Recently as part of the long term work at Seaton the Trust’s Adviser on metal conservation came up from his studio in London, he came to assess the three large 18th cent lead statues at Seaton. These are rare representatives of what were popular 18th cent adornments to large gardens. The ones at Seaton are a group with attitude, David about to strike Goliath with a sword, Samson slaying the Philistine and the Goddess Diana, also not someone to mess around with. This assessment is part of the long term planning of potential conservation work at Seaton.
Originally these statues, larger than life size, were on the Bastions at each corner of the Haha walls, painted white they would have looked like marble and been a striking sight standing on their great curved Bastions. There are of course 4 Bastions and only 3 existing figures, we don’t as yet know what the 4th figure was. The only photo so far found is not very clear and seems to show a figure with a sheep or goat over its shoulder. Its Bastion is in the Churchyard, and it can be imagined what an incongruous figure it would have been when the Churchyard became officially Church property in the late 19th cent. Perhaps this may have been the reason for its disappearance, a minister feeling a pagan figure was unsuitable for a Churchyard… We hope the surviving stonework will hold clues as to the original figure.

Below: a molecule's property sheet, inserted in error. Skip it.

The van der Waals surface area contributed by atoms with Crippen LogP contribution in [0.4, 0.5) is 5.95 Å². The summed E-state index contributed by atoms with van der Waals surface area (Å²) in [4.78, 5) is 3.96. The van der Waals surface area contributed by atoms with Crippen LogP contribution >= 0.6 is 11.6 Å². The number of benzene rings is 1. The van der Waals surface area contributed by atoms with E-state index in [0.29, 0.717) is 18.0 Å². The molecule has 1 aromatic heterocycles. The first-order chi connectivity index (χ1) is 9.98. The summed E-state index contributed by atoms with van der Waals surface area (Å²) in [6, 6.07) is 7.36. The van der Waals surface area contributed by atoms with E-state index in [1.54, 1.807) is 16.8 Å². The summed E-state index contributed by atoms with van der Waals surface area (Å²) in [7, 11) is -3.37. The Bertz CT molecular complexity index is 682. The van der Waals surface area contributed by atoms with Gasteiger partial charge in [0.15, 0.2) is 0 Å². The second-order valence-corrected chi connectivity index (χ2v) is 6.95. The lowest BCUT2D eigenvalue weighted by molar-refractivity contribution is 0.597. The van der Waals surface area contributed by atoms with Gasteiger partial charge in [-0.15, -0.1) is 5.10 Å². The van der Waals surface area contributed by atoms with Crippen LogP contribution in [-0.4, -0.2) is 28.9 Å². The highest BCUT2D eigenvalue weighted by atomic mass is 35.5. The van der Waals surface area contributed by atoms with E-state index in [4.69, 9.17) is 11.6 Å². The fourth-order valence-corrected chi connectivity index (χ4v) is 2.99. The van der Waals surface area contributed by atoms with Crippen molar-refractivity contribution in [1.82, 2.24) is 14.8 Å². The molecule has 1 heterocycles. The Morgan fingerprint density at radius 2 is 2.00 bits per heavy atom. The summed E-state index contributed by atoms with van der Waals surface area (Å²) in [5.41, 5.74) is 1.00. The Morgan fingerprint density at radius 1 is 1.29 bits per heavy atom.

The 3 figures have all had some major work in the 1980’s, there is an inbuilt problem that these statues suffer from. They have an iron armature inside, to which the lead is fixed and which is what holds the figure onto its stone base. This over time rusts, and in so doing expands, cracking the lead and eventually causing the whole statue to collapse. The other major issue is that all the statues have been moved, so that none are where they ought to be, this complicates things. As it isn’t simply a case of moving one but rather becomes a dance where each moves, together with its stone plinth, back to its original bastion. And with statues weighing 600kg and stone plinths of a tonne or so, this will call for some very large equipment. So one outcome from the adviser’s visit will be a plan for the conservation work and the potential move around.
West Wing Re-roof
As part of the conservation work at Seaton we are planning for the next big project looming over the horizon. This is the re-roof of the West Wing, at present roofed in felt, which is long past its prime, there are various leaks in the rooms below, that cause buckets to be set beneath when wind driven rain hits. Of course whilst the roof is off we will tackle any other building issues, crumbling stone, pointing losses and capped chimneys. On the roof of this wing there is one of the treasures of Seaton Delaval, sitting quietly inside its pediment is an early 18th cent turret clock mechanism. Covered in pigeon droppings and with woodworm in the wooden rollers it looks unloved and forgotten. However this is far from the truth, we are planning for its conservation, but we’ll say more of that another day, except to add when the re-roof happens we’ll be very carefully lifting the clock out of its pediment and sending it to Cumbria, where the specialist in these clock movements is based.